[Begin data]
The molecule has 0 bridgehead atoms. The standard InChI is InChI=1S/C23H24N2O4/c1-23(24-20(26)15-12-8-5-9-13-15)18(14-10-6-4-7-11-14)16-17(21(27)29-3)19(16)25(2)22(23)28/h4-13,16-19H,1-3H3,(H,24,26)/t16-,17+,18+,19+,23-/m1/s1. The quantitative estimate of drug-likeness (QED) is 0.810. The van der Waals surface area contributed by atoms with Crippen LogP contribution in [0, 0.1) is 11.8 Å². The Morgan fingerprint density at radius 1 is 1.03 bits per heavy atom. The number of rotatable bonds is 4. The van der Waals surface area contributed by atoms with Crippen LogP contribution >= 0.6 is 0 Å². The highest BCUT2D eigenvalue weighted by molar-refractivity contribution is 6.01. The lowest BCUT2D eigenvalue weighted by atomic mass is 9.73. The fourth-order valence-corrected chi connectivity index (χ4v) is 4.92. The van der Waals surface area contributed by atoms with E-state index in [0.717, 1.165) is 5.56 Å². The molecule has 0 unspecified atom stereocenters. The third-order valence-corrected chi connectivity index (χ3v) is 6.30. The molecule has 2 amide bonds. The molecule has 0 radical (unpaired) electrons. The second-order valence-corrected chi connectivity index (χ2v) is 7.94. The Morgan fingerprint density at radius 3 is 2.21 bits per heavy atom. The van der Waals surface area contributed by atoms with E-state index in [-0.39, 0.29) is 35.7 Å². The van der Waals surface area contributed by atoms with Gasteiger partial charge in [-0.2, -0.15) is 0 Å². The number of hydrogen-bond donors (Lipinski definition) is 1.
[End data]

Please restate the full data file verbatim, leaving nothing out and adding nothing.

The molecule has 0 bridgehead atoms. The standard InChI is InChI=1S/C23H24N2O4/c1-23(24-20(26)15-12-8-5-9-13-15)18(14-10-6-4-7-11-14)16-17(21(27)29-3)19(16)25(2)22(23)28/h4-13,16-19H,1-3H3,(H,24,26)/t16-,17+,18+,19+,23-/m1/s1. The quantitative estimate of drug-likeness (QED) is 0.810. The van der Waals surface area contributed by atoms with Crippen LogP contribution in [0, 0.1) is 11.8 Å². The Morgan fingerprint density at radius 1 is 1.03 bits per heavy atom. The number of rotatable bonds is 4. The van der Waals surface area contributed by atoms with Crippen LogP contribution >= 0.6 is 0 Å². The highest BCUT2D eigenvalue weighted by molar-refractivity contribution is 6.01. The lowest BCUT2D eigenvalue weighted by atomic mass is 9.73. The fourth-order valence-corrected chi connectivity index (χ4v) is 4.92. The van der Waals surface area contributed by atoms with E-state index in [0.717, 1.165) is 5.56 Å². The molecule has 0 unspecified atom stereocenters. The third-order valence-corrected chi connectivity index (χ3v) is 6.30. The molecule has 2 amide bonds. The molecule has 0 radical (unpaired) electrons. The second-order valence-corrected chi connectivity index (χ2v) is 7.94. The Morgan fingerprint density at radius 3 is 2.21 bits per heavy atom. The van der Waals surface area contributed by atoms with E-state index in [-0.39, 0.29) is 35.7 Å². The van der Waals surface area contributed by atoms with Gasteiger partial charge in [-0.2, -0.15) is 0 Å². The number of hydrogen-bond donors (Lipinski definition) is 1.